In 2019, American Umair Harleston received a kidney from his mother Safwa Abdul Aziz after high blood pressure left his kidneys damaged. The donation allowed him to go back to a normal life, and eliminated the need for regular transplants. Speaking to Gulf News in good health after the transplant, Harleston had said he hopes to pursue a career in medicine.
* Dubai: Mediclinic City Hospital, Al Jalila Children’s Specialty Hospital
* Sharjah: Al Qassimi Hospital
Emirati Ali Al Bahar received a donor kidney from his older sister, Anfal, after lupus, an autoimmune disease, damaged his kidneys. The transplant was carried out in 2017, and Al Bahar said then that his sister was his ‘hero’. The siblings also called for greater awareness about the need for organ donations in the UAE.
How to take care of your kidneys
Kidney disease is often called a silent killer because its symptoms — fluid build-up, swelling in the legs, nausea, appetite loss and confusion, often only manifest when much damage has already occurred to your kidneys. Here are some things you can do to care for your kidneys.
Keep fit and eat healthy: This can help to maintain an ideal body weight, reduce blood pressure and therefore the risk of chronic kidney disease.
Reduce salt intake: The recommended sodium intake is 5-6 grams of salt per day. This includes the salt already in foods that you eat. To reduce your salt intake, try and limit the amount of processed and restaurant food: it is easier to control your salt intake if you prepare the food yourself with fresh ingredients. Also, avoid adding salt to your food.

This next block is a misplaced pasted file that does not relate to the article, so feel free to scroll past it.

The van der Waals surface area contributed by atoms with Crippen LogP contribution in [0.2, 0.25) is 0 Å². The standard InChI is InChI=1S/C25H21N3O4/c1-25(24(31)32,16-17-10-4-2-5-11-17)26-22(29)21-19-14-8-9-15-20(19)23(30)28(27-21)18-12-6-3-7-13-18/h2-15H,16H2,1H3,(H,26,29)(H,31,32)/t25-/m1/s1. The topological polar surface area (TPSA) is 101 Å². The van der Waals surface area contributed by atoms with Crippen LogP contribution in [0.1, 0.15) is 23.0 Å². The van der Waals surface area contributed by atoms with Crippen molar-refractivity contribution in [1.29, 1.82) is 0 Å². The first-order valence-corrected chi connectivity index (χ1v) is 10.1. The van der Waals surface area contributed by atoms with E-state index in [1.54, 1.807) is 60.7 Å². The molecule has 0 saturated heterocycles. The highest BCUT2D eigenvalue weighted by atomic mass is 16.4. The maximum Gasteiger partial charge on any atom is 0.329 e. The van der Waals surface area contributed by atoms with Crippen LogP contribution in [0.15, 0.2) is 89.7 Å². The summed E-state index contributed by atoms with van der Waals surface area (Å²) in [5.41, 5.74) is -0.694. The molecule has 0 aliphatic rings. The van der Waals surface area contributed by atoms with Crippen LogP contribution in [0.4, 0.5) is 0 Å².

Check and control your blood sugar: About half of people who have diabetes do not know they have diabetes. Therefore, you need to check your blood sugar level as part of your general health checks This is especially important for those who are approaching middle age or older. About half of people who have diabetes develop kidney damage; but this can be prevented or limited if the diabetes is well controlled.
Check and control blood pressure: The normal adult blood pressure is 120mmHg/80mmHg. About half of people have who have high blood pressure do not know they have high blood pressure. Therefore, checking blood pressure is important, especially for those who are approaching middle age or older. High blood pressure can damage your kidneys. This is especially likely when associated with other factors like diabetes, high cholesterol and cardiovascular disease.
Drink enough fluids: The right level of fluid intake for any individual depends on many factors including exercise, climate, health conditions, pregnancy and breastfeeding. But this normally eats about two litres per day for a healthy person in a comfortable climate.
Do not smoke: Smoking slows the flow of blood to the kidneys. When less blood reaches the kidneys, it can decrease their ability to function normally. Smoking also increases the risk of kidney cancer by about 50 per cent.
Avoid regular intake of over-the-counter anti-inflammatory/painkiller pills: Common drugs such as non-steroidal anti-inflammatory medicines and pain killers can harm the kidneys if taken regularly. For those with kidney function impairment, taking even a few doses can do much harm.
Check your kidney function regularly if you have one or more of the ‘high risk’ factors: These include diabetes, hypertension, obesity or a family history of kidney disease.